Something’s Happening Here
A string of controversies on Kauai is changing the way people do business. The rest of the state might not be far behind
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END OF THE LINE: A Kauai man attempts to stop the arrival of the Superferry on Kauai last August.
photo courtesy of tom finnegan/honolulu star-bulletin
Everything went completely wrong. There was a lone surfer, straddling his maybe 9-foot surfboard, floating in Nawiliwili Harbor, arms raised, staring defiantly at the prow of the 350-foot, high-speed Alakai. The massive boat owned by the Hawaii Superferry venture was making its inaugural trip to Kauai last August and executives were trumpeting how it would make interisland travel cheaper and provide alternative avenues for businesses to send goods between the Islands.
But there was that surfer, caught in one of the most memorable news photographs in recent memory, staring down big business, protecting his island, risking his life.
There were three dozen or so surfers in the water that day and it took the U.S. Coast Guard 90 minutes to clear the water so the Superferry could dock, according to news reports. Then as the passengers got in their cars and drove off the ramp, they were met by threats from protestors numbering upwards of 250.
People reportedly vandalized their vehicles.
One man tried to let the air out of a car’s tire.
“People who do that, they don’t think they have alternatives. They think that is the only way they get heard,” explains Sue Kanoho, executive director of the Kauai Visitors Bureau.
A picture is perhaps worth a 1,000 words and perhaps nothing could better capture the feeling of Kauai residents being overrun by development, being priced out of buying homes, of their rural lifestyle being devoured by rapid development, than that Honolulu Star-Bulletin photo. Indeed, the photo and event garnered attention throughout the state and beyond. There were national newspaper stories and even the international business magazine, The Economist, ran a story about Kauai’s unrest and the state’s sustainability challenges.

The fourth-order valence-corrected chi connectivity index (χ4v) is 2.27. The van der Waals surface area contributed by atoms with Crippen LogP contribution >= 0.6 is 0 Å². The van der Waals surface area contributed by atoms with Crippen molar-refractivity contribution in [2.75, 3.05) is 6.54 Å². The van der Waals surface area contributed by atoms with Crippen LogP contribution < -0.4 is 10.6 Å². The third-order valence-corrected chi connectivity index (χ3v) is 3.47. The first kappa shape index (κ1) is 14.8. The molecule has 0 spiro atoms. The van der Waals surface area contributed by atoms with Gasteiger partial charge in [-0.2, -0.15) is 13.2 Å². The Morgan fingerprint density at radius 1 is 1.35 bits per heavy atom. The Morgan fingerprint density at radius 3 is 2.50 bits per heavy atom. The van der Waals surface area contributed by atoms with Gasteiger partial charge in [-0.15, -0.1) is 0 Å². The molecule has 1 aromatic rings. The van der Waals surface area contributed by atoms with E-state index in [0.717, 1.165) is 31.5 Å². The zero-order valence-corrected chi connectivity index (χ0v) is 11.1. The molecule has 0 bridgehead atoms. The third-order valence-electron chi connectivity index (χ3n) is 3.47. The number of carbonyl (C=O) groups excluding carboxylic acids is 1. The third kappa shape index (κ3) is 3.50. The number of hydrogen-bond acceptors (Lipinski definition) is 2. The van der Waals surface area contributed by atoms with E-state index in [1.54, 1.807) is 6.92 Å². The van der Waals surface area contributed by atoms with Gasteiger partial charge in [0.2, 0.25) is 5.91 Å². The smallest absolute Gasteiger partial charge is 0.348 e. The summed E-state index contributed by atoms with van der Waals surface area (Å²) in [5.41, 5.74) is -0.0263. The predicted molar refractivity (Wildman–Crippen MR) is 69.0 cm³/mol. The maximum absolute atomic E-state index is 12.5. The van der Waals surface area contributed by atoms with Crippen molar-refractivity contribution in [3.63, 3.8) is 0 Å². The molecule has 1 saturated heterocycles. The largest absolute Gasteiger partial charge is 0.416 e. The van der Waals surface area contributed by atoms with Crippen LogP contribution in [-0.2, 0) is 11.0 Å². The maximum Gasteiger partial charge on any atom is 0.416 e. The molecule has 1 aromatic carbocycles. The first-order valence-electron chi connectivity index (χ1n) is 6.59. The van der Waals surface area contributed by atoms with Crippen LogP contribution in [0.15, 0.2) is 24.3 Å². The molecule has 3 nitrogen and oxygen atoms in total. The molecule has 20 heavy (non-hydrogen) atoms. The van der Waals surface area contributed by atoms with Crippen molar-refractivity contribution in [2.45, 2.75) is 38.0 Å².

Outside of Kauai, people could not help but ask whether the Garden Island was officially antibusiness? In a series of in-depth interviews, Kauai leaders emphatically stated that’s not the case, it’s far more complex than anything so black and white. “From the outside looking in, you may think that. But the question is, do you know who Kauai really is?” asks Kanoho. “It is a place people protect, cherish and honor.”
It’s also now a place where a heightened state of anxiety about development is changing the way people do business.
In late May of last year, Koloa residents were fuming over the amount of dust drifting off construction sites on Kauai’s south shore. What made the issue so grating was that there were 11 projects in progress simultaneously with eight separate developers involved, according to The Garden Island newspaper. If the perceived transformation of the peaceful community into a resort/luxury-home Mecca wasn’t enough to contend with, there was the dust.
It got so bad the developers formed a group called the Dust Management Hui and launched a hotline for people to call for relief if their homes were hit with a dust wave. The dust hotline goes a long way to illustrate why Kauai residents feel smothered, pun intended, by development. Between cost-of-living struggles and fears of being unable to maintain a rural lifestyle on Kauai, people are frustrated with the prevailing economic forces fueling a building boom in luxury homes and resort properties.
“There are a lot of frustrations that cannot be left unaddressed,” says Joy Miura Koerte, board chair of the Kauai Chamber of Commerce and partner in Fujita & Miura Public Relations. “We need to really take the time to figure out where we are going and how we are going to get there.”
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